Logos, unlike pathos, revolves primarily around the reasoning and cognitive assumptions made on the part of the speaker when addressing the audience. Logos is the argument itself, and the way it is conveyed to the audience: “For Aristotle, logos is something more refined than the capacity to make private feelings publicit makes it possible for him to perceive and make clear to others through reasoned discourse the difference between what is advantageous and what is harmful, between what is just and what is unjust, and between what is good and what is evil” (Raye, p. 21). Someone using logos argues from a position of reason, as opposed to with pathos when they use emotional arguments.
The use of Aristotelian rhetoric in ancient Greek politics showcases the original intent of these philosophies. In Ancient Greece, political discourse was often and frequently encouraged of its people; rhetoric was used by politicians, orators and philosophers to convince the minds of the people in order to steer them toward their own political perspective. To that end, rhetoric became considered somewhat of a science, as the Greeks sought the most efficient and effective ways to convince others of their argument. People’s command of rhetoric would be championed, and logic and reasoning were the most valued traits in individuals looking to create and support their argument in front of an audience. Forums and other such venues allowed for these audiences, wherein speakers could come in and state their case to a large group of people, their greater command of rhetoric determining how effectively their argument was received.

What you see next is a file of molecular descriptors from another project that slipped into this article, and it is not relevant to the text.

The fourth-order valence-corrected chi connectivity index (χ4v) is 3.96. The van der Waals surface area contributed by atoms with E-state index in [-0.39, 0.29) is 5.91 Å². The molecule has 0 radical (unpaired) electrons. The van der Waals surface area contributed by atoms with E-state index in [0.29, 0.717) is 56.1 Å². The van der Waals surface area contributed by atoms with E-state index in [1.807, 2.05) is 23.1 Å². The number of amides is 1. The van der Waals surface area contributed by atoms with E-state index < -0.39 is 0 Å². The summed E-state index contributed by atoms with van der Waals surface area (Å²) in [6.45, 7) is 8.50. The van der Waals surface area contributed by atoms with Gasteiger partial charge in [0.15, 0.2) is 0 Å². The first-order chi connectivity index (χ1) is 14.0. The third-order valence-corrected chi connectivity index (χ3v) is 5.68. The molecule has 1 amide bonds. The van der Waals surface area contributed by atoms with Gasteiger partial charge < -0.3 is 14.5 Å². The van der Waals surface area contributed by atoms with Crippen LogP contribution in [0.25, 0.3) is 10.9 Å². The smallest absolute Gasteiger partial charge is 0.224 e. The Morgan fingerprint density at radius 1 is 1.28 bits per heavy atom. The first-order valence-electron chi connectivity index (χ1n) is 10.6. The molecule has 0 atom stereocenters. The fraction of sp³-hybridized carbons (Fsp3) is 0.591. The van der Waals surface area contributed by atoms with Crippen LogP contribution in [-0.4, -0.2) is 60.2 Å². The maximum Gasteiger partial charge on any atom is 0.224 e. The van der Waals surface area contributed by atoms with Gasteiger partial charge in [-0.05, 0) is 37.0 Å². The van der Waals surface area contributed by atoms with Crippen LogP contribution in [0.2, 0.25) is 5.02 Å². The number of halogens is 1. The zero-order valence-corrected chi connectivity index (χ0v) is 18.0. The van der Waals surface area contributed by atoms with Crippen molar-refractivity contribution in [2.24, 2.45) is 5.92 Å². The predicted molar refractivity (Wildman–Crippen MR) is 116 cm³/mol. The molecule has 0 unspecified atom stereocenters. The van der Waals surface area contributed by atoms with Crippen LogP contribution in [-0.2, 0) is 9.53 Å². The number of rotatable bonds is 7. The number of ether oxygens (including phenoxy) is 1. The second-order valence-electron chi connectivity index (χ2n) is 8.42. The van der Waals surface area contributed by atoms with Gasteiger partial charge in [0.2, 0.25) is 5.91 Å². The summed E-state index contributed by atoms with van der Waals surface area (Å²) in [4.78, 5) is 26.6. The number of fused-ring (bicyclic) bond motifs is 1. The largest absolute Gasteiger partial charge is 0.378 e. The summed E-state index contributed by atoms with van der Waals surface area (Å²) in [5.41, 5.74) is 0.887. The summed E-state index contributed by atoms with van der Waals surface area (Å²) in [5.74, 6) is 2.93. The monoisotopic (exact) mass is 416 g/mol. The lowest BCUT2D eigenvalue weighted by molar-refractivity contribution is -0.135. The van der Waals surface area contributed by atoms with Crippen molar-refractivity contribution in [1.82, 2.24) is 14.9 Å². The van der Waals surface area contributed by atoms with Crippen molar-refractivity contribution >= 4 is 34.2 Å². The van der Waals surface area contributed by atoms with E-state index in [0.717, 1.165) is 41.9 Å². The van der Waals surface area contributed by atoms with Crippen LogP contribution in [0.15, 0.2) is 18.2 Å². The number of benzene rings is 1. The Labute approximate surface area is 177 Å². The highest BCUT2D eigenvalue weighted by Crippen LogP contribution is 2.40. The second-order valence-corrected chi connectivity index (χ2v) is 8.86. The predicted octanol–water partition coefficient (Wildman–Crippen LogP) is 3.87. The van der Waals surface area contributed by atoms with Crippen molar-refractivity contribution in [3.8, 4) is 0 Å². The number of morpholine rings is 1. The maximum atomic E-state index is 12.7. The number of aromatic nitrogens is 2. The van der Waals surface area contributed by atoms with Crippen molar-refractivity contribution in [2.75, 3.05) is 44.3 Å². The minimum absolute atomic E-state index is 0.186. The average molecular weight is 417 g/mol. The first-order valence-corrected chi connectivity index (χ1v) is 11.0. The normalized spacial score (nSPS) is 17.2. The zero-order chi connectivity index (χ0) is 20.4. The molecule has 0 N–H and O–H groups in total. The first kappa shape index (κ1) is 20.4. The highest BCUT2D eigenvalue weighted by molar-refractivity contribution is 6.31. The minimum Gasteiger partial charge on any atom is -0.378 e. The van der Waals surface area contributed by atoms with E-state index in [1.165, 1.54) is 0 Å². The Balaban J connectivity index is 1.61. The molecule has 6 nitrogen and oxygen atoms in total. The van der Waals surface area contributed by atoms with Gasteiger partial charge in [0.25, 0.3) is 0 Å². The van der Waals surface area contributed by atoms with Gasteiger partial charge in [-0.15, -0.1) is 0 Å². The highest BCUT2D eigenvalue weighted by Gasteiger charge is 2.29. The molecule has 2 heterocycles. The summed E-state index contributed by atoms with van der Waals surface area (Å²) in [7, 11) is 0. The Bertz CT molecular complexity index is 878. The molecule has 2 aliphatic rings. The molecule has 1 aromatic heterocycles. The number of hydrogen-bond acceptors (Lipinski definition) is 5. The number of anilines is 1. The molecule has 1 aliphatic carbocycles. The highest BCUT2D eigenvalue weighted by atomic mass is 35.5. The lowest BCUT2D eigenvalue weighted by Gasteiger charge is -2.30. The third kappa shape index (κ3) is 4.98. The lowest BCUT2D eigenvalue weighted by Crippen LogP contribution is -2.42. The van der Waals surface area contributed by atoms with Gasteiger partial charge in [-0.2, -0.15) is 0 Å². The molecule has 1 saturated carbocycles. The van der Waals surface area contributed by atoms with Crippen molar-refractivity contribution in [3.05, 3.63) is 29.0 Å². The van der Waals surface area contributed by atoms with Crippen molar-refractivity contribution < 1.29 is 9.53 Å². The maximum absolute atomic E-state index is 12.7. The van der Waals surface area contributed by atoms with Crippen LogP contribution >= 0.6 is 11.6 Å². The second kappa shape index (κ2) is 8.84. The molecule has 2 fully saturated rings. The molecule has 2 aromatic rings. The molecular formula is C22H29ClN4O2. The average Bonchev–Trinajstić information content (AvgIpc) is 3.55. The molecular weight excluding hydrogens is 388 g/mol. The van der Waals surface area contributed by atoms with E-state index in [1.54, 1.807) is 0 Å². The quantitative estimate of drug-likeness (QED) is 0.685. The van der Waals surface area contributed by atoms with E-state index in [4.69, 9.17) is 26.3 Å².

When applying Aristotelian rhetoric to modern politics, however, one sees a remarkable similarity to the ancient Greek principles and practices, with a few decided differences. Just like in ancient Greece, rhetoric and persuasion is as important as ever – in today’s increasingly media-savvy world, it is vital that speakers have a superior command over rhetoric to stand out in a very saturated market. Often, this comes in the form of emotional appeals and a greater use of pathos in arguments; logic is often thrown out the window by political debaters in favor of quick, passionate appeals that are palatable and consumable to the average audience. Often, misinformation is bandied about with enough conviction (or appeals to pathos) to actually convince others of its validity, creating a culture that values the salacious and exciting rather than the reasoned and logical. To that end, a superior knowledge of rhetoric is just as important, if not more important, today than in ancient Greece. The sheer number of people reached by mass communication today makes it essential for a superior command of rhetoric to cut through the noise.